Samsung just unveiled the Galaxy S20 range at its Galaxy Unpacked event, with three new phones culminating in the absurdly over-specced S20 Ultra. But for my money, it’s the regular S20 that would, well, get my money.
Omitting the S11s through 19, Samsung is keen to push the S20 range as the start of a new age for the company - it’s a whole 10 better than last year’s phone, after all - touting headline features like 100x zoom, a 120Hz refresh rate display, 8K video recording, and 5G support across the range.
If previous years are anything to go by it’ll be the high-end Ultra that Samsung pushes across its marketing and plasters across billboards worldwide (joined no doubt by the foldable Z Flip), but all of those key features - except the 100x zoom - can be found in the base S20 model for hundreds less.
In person, it’s comfortably the most attractive of the three. The design hasn’t changed too much from last year - though omits the headphone jack (boo) and Bixby button (yay) - and is improved slightly by the move to a smaller, central pinhole camera. Samsung still saves the best of its engineering expertise for the S-range, and this is the rare phone that looks and feels better in the flesh than it does in the company's polished product renders.
And sure, the S20+ and Ultra look similar, but as the screens get bigger so do the camera bumps and the bulk, and they can’t help but feel less sleek and polished as a result. The S20+ is now pushing right up against last year's Note 10+ in sheer scale, while the Ultra dwarfs either - and it's not like the 6.2in S20 is petite in itself, but at least it feels more like a phone than a potential murder weapon.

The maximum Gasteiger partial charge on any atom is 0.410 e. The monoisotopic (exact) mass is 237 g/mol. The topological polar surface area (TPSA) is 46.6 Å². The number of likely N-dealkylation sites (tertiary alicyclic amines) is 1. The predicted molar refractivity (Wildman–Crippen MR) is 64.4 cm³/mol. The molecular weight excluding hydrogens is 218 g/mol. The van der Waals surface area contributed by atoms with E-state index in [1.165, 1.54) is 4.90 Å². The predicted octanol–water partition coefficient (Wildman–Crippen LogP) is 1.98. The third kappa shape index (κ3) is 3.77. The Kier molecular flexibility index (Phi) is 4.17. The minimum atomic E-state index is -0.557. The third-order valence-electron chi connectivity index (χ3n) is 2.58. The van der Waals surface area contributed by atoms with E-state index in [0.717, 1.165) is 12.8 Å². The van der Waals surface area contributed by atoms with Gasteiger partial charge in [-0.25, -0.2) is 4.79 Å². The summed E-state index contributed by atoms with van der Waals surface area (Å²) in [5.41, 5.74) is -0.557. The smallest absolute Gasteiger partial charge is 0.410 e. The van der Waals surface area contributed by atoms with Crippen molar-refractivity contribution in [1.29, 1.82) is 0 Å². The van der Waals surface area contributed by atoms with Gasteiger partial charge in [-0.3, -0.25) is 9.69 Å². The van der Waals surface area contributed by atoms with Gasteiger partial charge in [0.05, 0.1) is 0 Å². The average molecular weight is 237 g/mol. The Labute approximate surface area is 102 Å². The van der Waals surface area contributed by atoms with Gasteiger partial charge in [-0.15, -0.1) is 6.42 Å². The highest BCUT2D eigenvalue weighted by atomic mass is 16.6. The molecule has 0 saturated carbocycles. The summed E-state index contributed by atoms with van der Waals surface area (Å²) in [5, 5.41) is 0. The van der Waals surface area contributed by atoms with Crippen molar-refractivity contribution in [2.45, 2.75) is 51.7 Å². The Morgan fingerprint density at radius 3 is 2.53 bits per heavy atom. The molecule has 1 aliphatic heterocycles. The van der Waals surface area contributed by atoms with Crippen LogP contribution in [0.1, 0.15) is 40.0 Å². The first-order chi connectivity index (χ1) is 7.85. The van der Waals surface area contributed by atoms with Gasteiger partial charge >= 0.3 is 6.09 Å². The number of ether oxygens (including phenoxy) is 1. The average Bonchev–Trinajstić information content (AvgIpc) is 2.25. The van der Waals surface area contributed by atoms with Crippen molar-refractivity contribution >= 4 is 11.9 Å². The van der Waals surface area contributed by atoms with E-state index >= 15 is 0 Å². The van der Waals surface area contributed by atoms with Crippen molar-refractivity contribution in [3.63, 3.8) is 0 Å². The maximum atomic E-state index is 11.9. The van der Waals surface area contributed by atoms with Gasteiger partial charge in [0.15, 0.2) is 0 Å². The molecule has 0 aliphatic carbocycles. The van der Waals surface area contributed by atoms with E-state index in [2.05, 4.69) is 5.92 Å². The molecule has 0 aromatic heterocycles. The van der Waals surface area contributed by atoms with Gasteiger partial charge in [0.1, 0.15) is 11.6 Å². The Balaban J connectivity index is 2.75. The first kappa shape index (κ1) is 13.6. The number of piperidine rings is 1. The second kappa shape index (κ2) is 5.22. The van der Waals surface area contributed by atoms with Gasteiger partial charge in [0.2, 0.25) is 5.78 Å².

You’ll still get the latest processor - either the Snapdragon 865 or Exynos 990, depending on region - paired with your choice of 8GB or 12GB of RAM and 128GB of storage (still expandable with up to 1TB extra via microSD). That’s a specs-heavy way of saying that this thing will still be faster than almost any other phone on the market, and a noticeable step up from last year’s S10.
But the S10+ will be even faster, right? Well, not really. It comes with 12GB RAM as standard, and does at least give the option of 512GB storage (though the UK isn’t even getting that model). It’s bigger, obviously, but display quality is exactly the same and the only other real spec bumps are a larger battery and the addition of a depth sensor to the otherwise identical camera set-up.
The standard S20 still gets an impressive triple-lens array, with a 12Mp wide lens, a second 12Mp ultra-wide, and a 64Mp telephoto that delivers crisp hybrid optical zoom up to 3x and much less crisp digital zoom as far as 30x. Sure, that’s some way short of the ‘100x Space Zoom’ of the S20 Ultra, but I speak from experience: for a decent shot at 100x you’ll need much steadier hands than I have.
As for the rest of the Ultra, just don’t even. Sure, you can get 16GB of RAM and a whopping 108Mp camera sensor to power that zoom, but you don’t need either, and no spec bump is worth the burden of carrying round a 220g brick with a 6.9in display and a camera bump that’s almost as thick as the phone itself. The Ultra is simply too big, and only die-hard specs obsessives are likely to find much to love there.
The S20 is by no means a cheap phone - it’s still a Samsung flagship, after all - but when the full set launches on March 13 (or 6 March in the US) this is clearly where you get the most bang for your buck, at "just" £800/$1000. There will also be some great deals to be found. With top internal specs and a build that’s big without being a beast, this is the S-range sweet spot. And in the UK you can even still get in 4G, making it the default choice for anyone worried that 5G is going to melt all our brains.